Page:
I picked this shot partly for the lush fine detail that the camera has picked up, and partly for the very pleasing exposure and colours. I think the G1 can capture very high quality images in good light, as we’ll see later.

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Reflection shots are challenging for cameras, but the G1 has exposed this just right I feel. The other reason I’ve picked this shot is because of the composition. If I’d taken this shot with my Nikon D200, I would probably have had to crop it in post-production to get the framing right. With the live view on the large screen on the back of the G1, I was able to see this shot clearer when the shot was taken.

Panasonic G1 Review Pic

Another example of how the sharpness that the G1 can reliably manage makes a great contrast if you go for a shallow depth-of-field in your shots.

Panasonic G1 Review Pic

As the light improved, the G1 started to capture images with colours and tones that I found to be very pleasing. The sky is still a little washed out, but that’s a problem all current digital cameras suffer from, and here the effect isn’t displeasing.

Panasonic G1 Review Pic

Plenty of pleasing detail throughout this photo, from the gravel beneath the train tracks to the clouds in the sky. I think it’s a good example of what the G1 can do with very little effort, which is perfect for the amateur photographer who is likely to be interested in the G1.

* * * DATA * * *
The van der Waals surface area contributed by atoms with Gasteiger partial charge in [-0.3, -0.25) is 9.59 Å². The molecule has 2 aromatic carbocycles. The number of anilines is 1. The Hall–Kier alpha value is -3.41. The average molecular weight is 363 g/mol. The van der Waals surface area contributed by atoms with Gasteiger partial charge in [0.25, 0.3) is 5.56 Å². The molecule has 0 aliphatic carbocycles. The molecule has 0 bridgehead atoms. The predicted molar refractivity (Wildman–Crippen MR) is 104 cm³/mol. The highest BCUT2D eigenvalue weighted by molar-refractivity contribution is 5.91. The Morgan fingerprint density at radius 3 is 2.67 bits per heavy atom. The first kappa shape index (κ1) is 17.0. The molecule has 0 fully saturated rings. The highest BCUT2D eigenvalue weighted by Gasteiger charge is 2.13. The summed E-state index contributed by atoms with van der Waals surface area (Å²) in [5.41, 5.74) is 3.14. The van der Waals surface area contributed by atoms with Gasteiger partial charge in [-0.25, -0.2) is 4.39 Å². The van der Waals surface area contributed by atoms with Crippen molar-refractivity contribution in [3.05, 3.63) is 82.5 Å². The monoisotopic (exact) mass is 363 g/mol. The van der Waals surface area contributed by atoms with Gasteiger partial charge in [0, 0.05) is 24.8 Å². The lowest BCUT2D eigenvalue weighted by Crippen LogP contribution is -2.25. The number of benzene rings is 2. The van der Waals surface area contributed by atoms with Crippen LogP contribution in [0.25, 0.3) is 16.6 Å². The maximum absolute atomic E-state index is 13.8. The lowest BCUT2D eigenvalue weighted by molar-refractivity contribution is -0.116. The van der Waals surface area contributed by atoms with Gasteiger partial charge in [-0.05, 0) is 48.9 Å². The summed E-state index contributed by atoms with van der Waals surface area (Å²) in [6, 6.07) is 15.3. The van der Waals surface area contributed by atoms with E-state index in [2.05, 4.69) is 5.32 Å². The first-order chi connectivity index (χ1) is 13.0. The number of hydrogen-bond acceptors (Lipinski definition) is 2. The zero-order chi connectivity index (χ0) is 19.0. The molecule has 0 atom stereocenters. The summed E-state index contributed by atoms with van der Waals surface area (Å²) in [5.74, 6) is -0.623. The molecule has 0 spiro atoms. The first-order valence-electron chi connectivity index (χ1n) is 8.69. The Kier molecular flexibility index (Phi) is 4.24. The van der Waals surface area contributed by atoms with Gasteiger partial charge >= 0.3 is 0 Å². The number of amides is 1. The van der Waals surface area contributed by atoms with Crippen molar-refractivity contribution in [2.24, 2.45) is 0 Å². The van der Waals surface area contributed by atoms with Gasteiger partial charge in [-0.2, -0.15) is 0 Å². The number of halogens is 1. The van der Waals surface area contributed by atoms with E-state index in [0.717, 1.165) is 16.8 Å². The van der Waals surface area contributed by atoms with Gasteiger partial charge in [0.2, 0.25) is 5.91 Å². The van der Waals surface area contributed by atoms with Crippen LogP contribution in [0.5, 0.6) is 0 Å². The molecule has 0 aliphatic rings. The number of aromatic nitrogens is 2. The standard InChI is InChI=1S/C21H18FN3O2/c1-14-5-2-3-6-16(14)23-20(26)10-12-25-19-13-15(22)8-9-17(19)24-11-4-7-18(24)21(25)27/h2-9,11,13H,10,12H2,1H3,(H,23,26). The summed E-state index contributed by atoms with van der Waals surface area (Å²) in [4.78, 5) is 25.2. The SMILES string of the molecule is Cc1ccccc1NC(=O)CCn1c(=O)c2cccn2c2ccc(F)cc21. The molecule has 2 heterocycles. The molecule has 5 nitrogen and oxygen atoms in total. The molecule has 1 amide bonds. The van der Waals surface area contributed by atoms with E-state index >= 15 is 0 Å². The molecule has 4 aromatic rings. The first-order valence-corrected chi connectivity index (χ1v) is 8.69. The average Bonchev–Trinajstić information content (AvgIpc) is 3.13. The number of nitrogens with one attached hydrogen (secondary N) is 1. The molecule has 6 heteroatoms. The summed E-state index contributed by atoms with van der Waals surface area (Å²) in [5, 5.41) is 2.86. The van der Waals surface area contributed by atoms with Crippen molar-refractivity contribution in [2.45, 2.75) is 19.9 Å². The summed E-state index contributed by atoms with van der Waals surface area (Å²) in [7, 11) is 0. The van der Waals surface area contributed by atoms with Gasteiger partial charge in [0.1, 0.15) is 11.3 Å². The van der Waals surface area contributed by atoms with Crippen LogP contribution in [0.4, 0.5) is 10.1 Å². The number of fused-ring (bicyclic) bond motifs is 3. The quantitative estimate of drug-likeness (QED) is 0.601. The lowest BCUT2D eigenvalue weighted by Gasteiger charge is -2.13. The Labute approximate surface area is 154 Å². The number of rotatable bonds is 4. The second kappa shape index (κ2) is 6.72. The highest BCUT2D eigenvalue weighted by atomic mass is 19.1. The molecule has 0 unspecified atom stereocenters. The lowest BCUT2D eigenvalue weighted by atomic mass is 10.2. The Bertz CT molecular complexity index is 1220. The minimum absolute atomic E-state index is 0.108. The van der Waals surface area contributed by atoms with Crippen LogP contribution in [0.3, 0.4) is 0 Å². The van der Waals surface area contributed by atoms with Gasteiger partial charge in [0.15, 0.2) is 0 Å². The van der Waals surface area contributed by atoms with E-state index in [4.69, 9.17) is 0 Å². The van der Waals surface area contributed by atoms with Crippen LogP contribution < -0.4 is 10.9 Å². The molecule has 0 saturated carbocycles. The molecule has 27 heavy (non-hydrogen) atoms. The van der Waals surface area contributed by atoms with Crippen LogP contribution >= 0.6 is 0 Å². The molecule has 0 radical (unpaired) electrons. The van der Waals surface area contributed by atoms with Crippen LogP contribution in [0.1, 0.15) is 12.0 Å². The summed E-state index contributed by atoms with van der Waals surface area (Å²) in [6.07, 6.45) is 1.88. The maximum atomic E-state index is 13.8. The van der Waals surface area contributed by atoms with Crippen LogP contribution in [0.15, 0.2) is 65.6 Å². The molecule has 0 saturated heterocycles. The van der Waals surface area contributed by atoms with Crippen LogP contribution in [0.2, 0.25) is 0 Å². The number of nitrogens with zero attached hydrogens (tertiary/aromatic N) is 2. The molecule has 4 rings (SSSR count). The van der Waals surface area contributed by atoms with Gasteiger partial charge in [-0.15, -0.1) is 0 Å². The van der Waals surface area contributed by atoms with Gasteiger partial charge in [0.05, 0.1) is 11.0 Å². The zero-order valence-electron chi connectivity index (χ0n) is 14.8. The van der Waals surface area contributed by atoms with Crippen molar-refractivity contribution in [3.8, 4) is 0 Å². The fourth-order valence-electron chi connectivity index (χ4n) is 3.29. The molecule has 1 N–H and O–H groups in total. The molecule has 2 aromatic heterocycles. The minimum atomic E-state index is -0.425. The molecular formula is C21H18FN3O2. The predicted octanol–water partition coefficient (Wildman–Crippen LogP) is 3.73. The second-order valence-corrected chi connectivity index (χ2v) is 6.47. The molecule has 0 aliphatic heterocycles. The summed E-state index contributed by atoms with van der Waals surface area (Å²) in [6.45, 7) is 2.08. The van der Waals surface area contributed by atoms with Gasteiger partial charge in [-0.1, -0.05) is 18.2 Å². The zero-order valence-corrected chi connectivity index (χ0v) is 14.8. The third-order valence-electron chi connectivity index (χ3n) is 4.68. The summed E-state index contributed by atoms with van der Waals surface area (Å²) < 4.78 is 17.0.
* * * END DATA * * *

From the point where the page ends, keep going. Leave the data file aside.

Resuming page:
Panasonic G1 Review Pic

As the light improved further, the G1 captured the blue sky accurately. My previous Panasonic – the FX33 – had a tendency to get the shade of blue in the sky wrong, but no such trouble here.

Panasonic G1 Review Pic

Alas, half-way through the walk the battery in the G1 ran flat, so I wasn’t able to explore this rail yard with the camera properly.

Contrast Nikon D200 Shot

By comparison, here’s a shot taken with the Nikon D200 a few minutes later. I think the shots from the G1 compare very well, especially when you think that the Nikon D200 + 18-135mm lens combination cost me over 1,600 GBP, and today you can pick up a brand-new G1 for under 450 GBP. That’s progress for you.

Finally we come to the third and final field test, an afternoon’s stroll on Craig-yr-Hesq in South Wales, with more examples showing the excellent detail that the G1 captures and at last the opportunity for the G1 to show off what a great job it does of capturing rich colours on a bright day.

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It’s worth mentioning that this shot was handheld 🙂

Panasonic G1 Review Pic

Final Thoughts

I really enjoyed my two weeks trying out the Panasonic LUMIX DMC-G1, and putting together this review I’ve been very impressed with the quality of the images that the camera consistently captured. The conditions were not kind at all, but the G1 still did a great job. Each photo is full of fine detail, especially on the wider shots where the bundled kit lens is at its sharpest. The colours are rich and accurate, and very importantly I haven’t found a single shot spoiled by purple fringing so far. And none of these shots have been adjusted at all; they are exactly as taken by the G1.